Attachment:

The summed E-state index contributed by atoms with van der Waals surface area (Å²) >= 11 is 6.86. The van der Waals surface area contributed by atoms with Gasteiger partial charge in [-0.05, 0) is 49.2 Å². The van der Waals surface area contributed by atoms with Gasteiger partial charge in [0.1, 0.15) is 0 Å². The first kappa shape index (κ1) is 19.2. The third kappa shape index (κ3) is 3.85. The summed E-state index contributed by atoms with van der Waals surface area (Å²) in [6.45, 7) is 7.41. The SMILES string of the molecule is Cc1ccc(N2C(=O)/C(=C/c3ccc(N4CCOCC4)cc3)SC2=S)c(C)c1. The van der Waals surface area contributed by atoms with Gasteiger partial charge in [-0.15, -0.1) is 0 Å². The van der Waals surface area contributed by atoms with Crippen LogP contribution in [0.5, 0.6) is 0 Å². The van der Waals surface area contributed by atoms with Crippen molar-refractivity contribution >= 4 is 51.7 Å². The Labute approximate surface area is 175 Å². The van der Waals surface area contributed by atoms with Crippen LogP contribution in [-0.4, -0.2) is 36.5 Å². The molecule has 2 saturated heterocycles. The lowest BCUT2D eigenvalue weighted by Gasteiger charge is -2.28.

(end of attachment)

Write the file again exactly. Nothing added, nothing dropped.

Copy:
The summed E-state index contributed by atoms with van der Waals surface area (Å²) >= 11 is 6.86. The van der Waals surface area contributed by atoms with Gasteiger partial charge in [-0.05, 0) is 49.2 Å². The van der Waals surface area contributed by atoms with Gasteiger partial charge in [0.1, 0.15) is 0 Å². The first kappa shape index (κ1) is 19.2. The third kappa shape index (κ3) is 3.85. The summed E-state index contributed by atoms with van der Waals surface area (Å²) in [6.45, 7) is 7.41. The SMILES string of the molecule is Cc1ccc(N2C(=O)/C(=C/c3ccc(N4CCOCC4)cc3)SC2=S)c(C)c1. The van der Waals surface area contributed by atoms with Gasteiger partial charge in [-0.15, -0.1) is 0 Å². The van der Waals surface area contributed by atoms with Crippen LogP contribution in [0.5, 0.6) is 0 Å². The van der Waals surface area contributed by atoms with Crippen molar-refractivity contribution >= 4 is 51.7 Å². The Labute approximate surface area is 175 Å². The van der Waals surface area contributed by atoms with Crippen LogP contribution in [-0.4, -0.2) is 36.5 Å². The molecule has 2 saturated heterocycles. The lowest BCUT2D eigenvalue weighted by Gasteiger charge is -2.28.